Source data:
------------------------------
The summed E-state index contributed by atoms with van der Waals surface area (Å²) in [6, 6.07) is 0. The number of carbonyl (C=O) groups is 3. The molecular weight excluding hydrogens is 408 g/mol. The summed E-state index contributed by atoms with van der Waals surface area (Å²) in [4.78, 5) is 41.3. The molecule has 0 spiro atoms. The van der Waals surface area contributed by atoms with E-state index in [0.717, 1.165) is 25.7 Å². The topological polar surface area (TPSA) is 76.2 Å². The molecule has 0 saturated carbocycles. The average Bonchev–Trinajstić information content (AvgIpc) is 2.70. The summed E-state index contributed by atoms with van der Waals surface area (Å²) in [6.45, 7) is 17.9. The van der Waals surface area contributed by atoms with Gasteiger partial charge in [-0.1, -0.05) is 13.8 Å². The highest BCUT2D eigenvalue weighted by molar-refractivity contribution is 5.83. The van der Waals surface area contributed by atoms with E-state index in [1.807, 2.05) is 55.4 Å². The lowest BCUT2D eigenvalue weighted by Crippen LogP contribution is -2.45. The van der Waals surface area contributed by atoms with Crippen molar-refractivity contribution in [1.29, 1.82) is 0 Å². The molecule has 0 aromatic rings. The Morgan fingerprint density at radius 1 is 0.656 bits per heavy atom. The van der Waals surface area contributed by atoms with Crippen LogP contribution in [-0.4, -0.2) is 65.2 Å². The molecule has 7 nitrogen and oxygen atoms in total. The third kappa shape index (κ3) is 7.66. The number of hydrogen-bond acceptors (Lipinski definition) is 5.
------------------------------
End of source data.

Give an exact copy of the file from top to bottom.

The summed E-state index contributed by atoms with van der Waals surface area (Å²) in [6, 6.07) is 0. The number of carbonyl (C=O) groups is 3. The molecular weight excluding hydrogens is 408 g/mol. The summed E-state index contributed by atoms with van der Waals surface area (Å²) in [4.78, 5) is 41.3. The molecule has 0 spiro atoms. The van der Waals surface area contributed by atoms with E-state index in [0.717, 1.165) is 25.7 Å². The topological polar surface area (TPSA) is 76.2 Å². The molecule has 0 saturated carbocycles. The average Bonchev–Trinajstić information content (AvgIpc) is 2.70. The summed E-state index contributed by atoms with van der Waals surface area (Å²) in [6.45, 7) is 17.9. The van der Waals surface area contributed by atoms with Gasteiger partial charge in [-0.1, -0.05) is 13.8 Å². The highest BCUT2D eigenvalue weighted by molar-refractivity contribution is 5.83. The van der Waals surface area contributed by atoms with E-state index in [1.807, 2.05) is 55.4 Å². The lowest BCUT2D eigenvalue weighted by Crippen LogP contribution is -2.45. The van der Waals surface area contributed by atoms with Crippen molar-refractivity contribution in [1.29, 1.82) is 0 Å². The molecule has 0 aromatic rings. The Morgan fingerprint density at radius 1 is 0.656 bits per heavy atom. The van der Waals surface area contributed by atoms with Crippen LogP contribution in [-0.4, -0.2) is 65.2 Å². The molecule has 7 nitrogen and oxygen atoms in total. The third kappa shape index (κ3) is 7.66. The number of hydrogen-bond acceptors (Lipinski definition) is 5.